Lasting for almost two years, the festivities held to celebrate the marriage of Leopold I and Margarita Teresa of Spain in 1666 marked the climax of Baroque magnificence at the Viennese Court.
The wedding festivities started with a fireworks display accompanied by cannon fire – an inherent part of many grand Baroque celebrations – as an act of homage to the bridal couple and clear statement of the power and claim to leadership of the House of Habsburg: sparkling hearts ornamenting the initials L&M (Leopold and Margarita) were followed by 300 rockets illuminating the sequence A.E.I.O.U.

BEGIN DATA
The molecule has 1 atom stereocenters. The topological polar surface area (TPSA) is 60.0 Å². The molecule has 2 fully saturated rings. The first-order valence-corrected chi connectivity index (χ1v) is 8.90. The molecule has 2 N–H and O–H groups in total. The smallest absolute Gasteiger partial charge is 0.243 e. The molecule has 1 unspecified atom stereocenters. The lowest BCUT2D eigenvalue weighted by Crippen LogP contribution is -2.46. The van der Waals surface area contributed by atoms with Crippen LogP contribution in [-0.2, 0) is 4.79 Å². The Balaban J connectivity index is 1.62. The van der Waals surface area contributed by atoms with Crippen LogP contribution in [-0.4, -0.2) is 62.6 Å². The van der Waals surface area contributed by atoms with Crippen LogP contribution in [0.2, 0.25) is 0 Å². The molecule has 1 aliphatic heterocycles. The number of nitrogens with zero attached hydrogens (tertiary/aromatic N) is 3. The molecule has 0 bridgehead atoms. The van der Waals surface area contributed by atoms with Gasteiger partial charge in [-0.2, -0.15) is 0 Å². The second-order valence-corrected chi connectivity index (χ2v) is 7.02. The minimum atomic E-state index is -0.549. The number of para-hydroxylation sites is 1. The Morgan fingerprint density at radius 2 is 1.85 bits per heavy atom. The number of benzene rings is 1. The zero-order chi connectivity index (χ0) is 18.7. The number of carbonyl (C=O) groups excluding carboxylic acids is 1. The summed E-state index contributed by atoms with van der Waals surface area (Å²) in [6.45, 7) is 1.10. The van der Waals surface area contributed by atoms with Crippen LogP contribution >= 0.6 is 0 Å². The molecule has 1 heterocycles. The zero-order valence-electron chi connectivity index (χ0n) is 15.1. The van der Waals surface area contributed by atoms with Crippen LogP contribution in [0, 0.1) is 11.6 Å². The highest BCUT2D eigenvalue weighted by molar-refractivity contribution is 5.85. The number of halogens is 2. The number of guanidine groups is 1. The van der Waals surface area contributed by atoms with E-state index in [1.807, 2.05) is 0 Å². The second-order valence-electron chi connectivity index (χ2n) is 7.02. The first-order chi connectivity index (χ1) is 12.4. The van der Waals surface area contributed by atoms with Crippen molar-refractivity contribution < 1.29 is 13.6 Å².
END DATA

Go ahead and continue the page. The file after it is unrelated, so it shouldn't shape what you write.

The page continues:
A year later, in 1667, another event in the programme of marriage celebrations took place: the equestrian ballet La Contesa dell’aria e dell’acqua, intended to overshadow the great festivities at Versailles and in which Leopold I himself took part, mounted on his horse, Speranza. Ingenious machinery enabled horses and carriages to soar aloft into the air.
The climax of the festivities was a performance of the opera Il pomo d’oro by Antonio Cesti, with additional music by Emperor Leopold and sets designed by Lodovico Ottavio Burnacini. The work was intended as homage to the bride. No expense or material was spared: the performance included crowd scenes and even live elephants.
For this opera a new opera house was built on the Cortina, the part of the city walls that stood near the present-day Burggarten. Commissioned from Lodovico Ottavio Burnacini by Leopold I in 1665 to mark his marriage, it could hold up to 5,000 people.